Skiing and knee injuries | All you need to know about prevention and treatment

Saket Tibrewal Saket Tibrewal Consultant Trauma & Orthopaedic Knee Surgeon
On the slopes, knee injuries are a constant threat. They make up around one third of all injuries and can result in serious ACL and MCL damage. Consultant Trauma and Orthopaedic Knee Surgeon Saket Tibrewal explores prevention, treatment, and why knee injuries specifically are becoming more and more common.

Key takeaways

  • Every year more than half a million people will injure themselves skiing
  • Around 1/3 of all skiing injuries affect the knee
  • The two most common knee injuries whilst skiing are ACL and MCL injuries
  • Modern equipment design has potentially amplified injury risk
  • Avoid excessive alcohol consumption on the slopes
  • Take skiing lessons if you need and prepare for the strain of intense physical activity

What are the most common skiing injuries?

The knee is the most commonly injured joint on the ski slopes. The vast majority of injuries are to the anterior cruciate ligament (ACL), the medial collateral ligament (MCL) and the menisci (cartilage).  

Injury typically occurs after a fall where the ski binding (the mechanism that connects your ski boot to your ski) does not release. Falling can cause the knee to twist, forcing and straining the joint into an awkward and painful position.

Why are knee injuries so common?

Skiing is a fast-paced activity that can put people in potentially dangerous situations that they’re not familiar with.

When you start skiing, you may move slowly or clumsily as you make your way down. This can result in heavy movements, falling over a lot, and putting undue stress on your ankles and knees.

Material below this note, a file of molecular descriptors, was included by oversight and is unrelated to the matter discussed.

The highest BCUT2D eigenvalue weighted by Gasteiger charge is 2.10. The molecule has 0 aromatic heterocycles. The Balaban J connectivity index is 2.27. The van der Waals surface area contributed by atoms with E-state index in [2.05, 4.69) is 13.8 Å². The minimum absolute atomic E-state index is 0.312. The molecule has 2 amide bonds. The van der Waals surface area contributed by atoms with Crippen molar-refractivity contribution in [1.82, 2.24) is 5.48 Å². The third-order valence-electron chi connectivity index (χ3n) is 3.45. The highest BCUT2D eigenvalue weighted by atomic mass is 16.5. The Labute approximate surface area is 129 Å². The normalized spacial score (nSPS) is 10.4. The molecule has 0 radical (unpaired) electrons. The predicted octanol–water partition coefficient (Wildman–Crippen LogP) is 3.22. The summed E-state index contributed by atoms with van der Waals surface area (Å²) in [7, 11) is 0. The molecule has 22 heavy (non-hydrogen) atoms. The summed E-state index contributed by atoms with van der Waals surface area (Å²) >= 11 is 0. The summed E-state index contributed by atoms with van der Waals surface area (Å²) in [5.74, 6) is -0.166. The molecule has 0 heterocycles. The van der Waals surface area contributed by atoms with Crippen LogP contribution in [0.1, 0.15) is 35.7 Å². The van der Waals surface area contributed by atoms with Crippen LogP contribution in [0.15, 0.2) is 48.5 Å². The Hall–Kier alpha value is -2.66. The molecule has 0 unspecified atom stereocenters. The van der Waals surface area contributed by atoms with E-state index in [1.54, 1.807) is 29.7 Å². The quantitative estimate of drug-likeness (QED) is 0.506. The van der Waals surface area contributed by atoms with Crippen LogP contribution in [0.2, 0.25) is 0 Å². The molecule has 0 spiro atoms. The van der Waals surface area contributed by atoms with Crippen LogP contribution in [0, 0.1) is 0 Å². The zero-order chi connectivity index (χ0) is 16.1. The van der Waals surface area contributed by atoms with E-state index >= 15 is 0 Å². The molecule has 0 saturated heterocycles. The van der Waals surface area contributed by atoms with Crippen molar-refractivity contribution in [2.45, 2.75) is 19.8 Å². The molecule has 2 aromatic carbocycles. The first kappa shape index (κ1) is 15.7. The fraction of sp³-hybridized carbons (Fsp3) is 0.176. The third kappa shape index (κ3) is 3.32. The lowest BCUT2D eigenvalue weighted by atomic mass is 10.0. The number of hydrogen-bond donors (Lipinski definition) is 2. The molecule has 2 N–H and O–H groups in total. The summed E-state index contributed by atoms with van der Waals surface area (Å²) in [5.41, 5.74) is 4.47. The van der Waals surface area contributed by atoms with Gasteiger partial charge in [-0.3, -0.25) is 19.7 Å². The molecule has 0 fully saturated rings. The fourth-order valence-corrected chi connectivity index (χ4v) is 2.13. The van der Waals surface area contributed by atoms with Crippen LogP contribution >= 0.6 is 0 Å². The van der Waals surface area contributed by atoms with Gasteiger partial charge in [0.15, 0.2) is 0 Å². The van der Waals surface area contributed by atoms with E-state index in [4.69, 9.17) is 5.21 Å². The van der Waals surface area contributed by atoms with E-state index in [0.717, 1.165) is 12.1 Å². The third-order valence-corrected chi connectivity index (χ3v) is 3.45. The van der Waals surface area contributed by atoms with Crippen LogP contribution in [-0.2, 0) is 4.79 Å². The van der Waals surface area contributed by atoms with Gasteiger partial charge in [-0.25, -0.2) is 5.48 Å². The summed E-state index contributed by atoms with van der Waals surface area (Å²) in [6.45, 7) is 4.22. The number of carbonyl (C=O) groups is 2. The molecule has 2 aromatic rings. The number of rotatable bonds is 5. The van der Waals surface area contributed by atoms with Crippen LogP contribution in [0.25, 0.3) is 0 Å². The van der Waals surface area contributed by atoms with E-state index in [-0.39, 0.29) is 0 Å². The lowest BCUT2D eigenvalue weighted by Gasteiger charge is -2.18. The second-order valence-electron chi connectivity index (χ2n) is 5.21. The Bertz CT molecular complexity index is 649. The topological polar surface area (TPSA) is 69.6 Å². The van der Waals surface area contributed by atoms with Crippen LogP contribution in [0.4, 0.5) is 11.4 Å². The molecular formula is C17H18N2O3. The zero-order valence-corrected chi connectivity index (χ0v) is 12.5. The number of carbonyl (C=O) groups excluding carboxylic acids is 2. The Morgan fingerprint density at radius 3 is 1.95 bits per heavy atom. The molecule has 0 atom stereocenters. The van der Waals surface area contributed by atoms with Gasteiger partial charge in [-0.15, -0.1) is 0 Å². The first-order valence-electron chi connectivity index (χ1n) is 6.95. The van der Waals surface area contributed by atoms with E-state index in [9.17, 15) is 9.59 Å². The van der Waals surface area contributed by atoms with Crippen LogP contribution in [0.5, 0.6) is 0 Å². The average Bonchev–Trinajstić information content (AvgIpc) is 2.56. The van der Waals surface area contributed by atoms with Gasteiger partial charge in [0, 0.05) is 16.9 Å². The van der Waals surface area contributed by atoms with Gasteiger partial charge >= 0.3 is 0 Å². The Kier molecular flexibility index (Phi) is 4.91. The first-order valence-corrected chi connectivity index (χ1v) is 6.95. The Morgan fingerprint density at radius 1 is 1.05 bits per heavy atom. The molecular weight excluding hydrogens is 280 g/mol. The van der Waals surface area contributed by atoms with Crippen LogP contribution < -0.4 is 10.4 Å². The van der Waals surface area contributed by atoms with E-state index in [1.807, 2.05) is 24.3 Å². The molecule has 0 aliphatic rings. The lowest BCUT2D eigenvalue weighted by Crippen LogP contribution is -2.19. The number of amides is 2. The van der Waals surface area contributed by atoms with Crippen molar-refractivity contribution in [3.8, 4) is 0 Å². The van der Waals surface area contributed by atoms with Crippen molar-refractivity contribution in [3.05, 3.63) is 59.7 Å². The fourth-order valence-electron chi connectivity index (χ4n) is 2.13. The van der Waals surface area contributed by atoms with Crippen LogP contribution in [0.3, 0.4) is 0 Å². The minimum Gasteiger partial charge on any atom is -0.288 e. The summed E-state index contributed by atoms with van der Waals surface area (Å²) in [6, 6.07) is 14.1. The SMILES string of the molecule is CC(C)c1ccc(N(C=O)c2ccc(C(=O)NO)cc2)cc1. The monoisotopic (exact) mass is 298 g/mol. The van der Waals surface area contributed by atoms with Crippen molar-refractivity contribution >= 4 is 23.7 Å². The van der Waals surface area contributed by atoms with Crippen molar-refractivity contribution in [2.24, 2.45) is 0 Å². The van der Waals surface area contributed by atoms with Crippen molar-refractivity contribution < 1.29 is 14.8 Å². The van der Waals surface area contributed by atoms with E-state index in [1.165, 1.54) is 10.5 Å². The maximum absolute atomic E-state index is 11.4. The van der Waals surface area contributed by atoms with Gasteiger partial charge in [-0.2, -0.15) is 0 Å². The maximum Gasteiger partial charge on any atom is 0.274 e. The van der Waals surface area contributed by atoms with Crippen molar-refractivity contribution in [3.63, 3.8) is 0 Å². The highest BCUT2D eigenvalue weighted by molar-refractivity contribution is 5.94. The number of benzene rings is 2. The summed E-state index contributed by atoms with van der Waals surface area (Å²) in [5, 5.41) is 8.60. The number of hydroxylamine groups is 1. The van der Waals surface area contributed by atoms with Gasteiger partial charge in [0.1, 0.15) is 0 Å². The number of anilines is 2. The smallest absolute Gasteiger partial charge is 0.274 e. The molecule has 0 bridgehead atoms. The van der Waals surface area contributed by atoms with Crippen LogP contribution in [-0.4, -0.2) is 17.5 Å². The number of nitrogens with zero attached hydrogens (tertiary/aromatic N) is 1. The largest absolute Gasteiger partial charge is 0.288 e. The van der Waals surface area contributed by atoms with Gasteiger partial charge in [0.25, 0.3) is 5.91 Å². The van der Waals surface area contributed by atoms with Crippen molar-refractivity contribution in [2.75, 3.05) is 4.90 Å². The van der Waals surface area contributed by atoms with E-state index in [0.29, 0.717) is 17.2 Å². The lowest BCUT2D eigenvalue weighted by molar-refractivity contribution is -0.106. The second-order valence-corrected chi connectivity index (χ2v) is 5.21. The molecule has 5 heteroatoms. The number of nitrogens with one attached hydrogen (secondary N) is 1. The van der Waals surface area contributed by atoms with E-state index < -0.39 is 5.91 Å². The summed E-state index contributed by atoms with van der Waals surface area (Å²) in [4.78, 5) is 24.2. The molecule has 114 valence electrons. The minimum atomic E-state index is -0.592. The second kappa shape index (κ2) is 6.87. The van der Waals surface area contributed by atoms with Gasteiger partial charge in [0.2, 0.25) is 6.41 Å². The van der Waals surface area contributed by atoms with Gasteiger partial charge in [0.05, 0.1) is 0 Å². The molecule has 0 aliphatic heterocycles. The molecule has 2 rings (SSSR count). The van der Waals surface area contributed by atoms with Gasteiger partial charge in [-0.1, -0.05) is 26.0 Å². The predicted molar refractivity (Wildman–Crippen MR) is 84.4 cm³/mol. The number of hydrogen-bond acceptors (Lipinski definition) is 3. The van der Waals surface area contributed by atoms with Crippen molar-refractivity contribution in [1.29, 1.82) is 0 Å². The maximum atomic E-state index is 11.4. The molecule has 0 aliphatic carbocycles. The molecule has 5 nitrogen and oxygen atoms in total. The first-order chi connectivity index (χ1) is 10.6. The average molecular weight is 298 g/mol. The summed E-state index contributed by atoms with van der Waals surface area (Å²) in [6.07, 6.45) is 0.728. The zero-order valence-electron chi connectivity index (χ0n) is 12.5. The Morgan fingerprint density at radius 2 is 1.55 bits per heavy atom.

Activities that involve a lot of falling over will generally see more knee injuries because of the amount of twisting and impact involved.

What are we seeing more knee injuries?

Knee-related skiing injuries are on the rise. There are a few reasons for this, including:

Ski design

Modern skis are more curved and tend to ‘carve’ through the snow. While this enhances performance on the slopes, this design can ‘steer’ the ski away from the body and cause the knee to twist.

Boot design

Modern boots do a very good job of protecting the ankles and shins, but this can result in more force being transmitted to the knees.

Poor preparation

Skiing is growing in popularity. This means that more people who are poorly prepared and lacking the adequate fitness to ski are damaging their knees on the slopes.

When do most injuries occur?

Most injuries occur in the afternoon, particularly towards the end of your holiday week. 

This is likely because fatigue has really started to set in at this point which makes your knees more vulnerable to injury.

What can I do to prevent injuries?

Prepare your body physically

It is difficult to go from a relatively sedentary environment to spending several active hours each day on the slopes. 

The physical aspect of skiing requires a combination of core strength, aerobic fitness, dexterity, and balance. In order to achieve this, it’s essential to train properly prior to your holiday and understand your limitations when you’re on the slopes.